Hot Tip Tuesday: How to be a Mentally Strong Climber - World Class Academy

Hot Tip Tuesday: How to be a Mentally Strong Climber

This Tuesday’s hot tip relates to the mental aspect of climbing, a piece that is arguably just as important as the physical side of the sport. Being a mentally strong climber has many sides, some of which include:

  • Staying positive through success, and more importantly, through failure
  • Demonstrating compassion for oneself
  • Staying mindful

It’s so easy to fall into the trap of “should,” getting down on yourself if you feel it “should” be easy or you “should” have sent or you “shouldn’t” fall there. Focusing on “should” can become a downward spiral relating to self-worth, self-esteem, and self-efficacy. It can impact how we climb on routes outside of our project. It can even trickle into life outside of climbing – friendships, romantic relationships, academics, to name a few.

But by practicing mindfulness and compassion, as this article, taken from Hazel Findlay’s Strong Mind Climbing website, teaches us, we can stop that spiral and learn a different path. The article discusses 5 simple steps relating to mindfulness and compassion:

  1. Defuse difficult thoughts and feelings: This step relates to seeing difficult or negative thoughts as just that – thoughts – instead of reality. It relates to Arno Ilgner’s comments in The Rock Warrior’s Way about observing actions and thoughts as an impartial, third party instead of being ruled by them. If we can view negative and difficult thoughts from an observational standpoint instead of being ruled by them, there’s more opportunity to change, pick a different path, and stay positive, stay in the moment.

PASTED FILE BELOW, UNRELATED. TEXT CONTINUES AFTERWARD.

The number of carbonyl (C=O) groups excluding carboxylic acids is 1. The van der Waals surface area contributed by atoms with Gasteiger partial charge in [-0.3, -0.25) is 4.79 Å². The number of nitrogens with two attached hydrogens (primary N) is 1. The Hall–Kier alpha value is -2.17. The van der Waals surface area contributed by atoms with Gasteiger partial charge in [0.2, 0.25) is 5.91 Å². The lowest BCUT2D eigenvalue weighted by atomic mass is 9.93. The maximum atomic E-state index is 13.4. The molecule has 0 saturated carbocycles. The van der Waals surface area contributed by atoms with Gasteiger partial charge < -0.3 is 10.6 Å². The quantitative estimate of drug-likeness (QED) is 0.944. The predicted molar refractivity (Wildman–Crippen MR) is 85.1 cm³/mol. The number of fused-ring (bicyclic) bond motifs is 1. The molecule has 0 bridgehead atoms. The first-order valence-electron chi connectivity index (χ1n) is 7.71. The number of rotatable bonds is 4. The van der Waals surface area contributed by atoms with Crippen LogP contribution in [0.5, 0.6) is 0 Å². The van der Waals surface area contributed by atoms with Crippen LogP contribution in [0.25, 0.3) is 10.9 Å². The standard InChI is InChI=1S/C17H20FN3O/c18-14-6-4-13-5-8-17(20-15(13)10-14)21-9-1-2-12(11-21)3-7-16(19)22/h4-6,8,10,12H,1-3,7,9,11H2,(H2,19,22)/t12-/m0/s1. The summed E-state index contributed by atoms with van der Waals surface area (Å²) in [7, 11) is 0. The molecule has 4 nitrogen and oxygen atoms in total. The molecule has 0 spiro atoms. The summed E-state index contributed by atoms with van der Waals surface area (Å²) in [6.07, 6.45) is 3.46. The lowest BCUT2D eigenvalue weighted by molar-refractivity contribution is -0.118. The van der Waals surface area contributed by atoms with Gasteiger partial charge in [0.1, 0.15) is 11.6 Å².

2. Remove “shoulds”: The authors suggest focusing more on the process instead of the outcomes to get away from “should” statements and thoughts. Instead of saying, “I should send this project today,” try instead to ask, “How can I set myself up to give the best possible redpoint attempts?”
  3. S.T.O.P: This acronym stands for Stop, Take a Breath, Observe, Proceed. In the first part, you can stop and notice how you feel, perhaps relating back to suggestion number 1. After that, take a breath and give yourself the chance to both slow down and calm down. When you observe, see where you feel the emotion and where it’s coming from; acknowledge it instead of resisting it. In the final part – proceed – give yourself what you need in the moment to be okay – climb, leave the crag, whatever it may be.
  4. Self-sooth: These are actions you can do to help calm down without drawing attention from others. You could scan your body for areas of tension and remind yourself to relax. Another suggestion is to take deep belly breaths for a minute or two. A third suggestion is to remind yourself of what you are grateful for.
  5. The Friend Test: When in doubt about whether you’re being compassionate to yourself, just ask, “Would I say these comments to a friend?” If the answer is “no,” you can work to practice self-compassion through some of the other steps from the article.

These are a few concrete and attainable steps to being more mindful and compassionate to ourselves as we climb. Check out the full article here for more information!

Tune in next week for another Hot Tip Tuesday!

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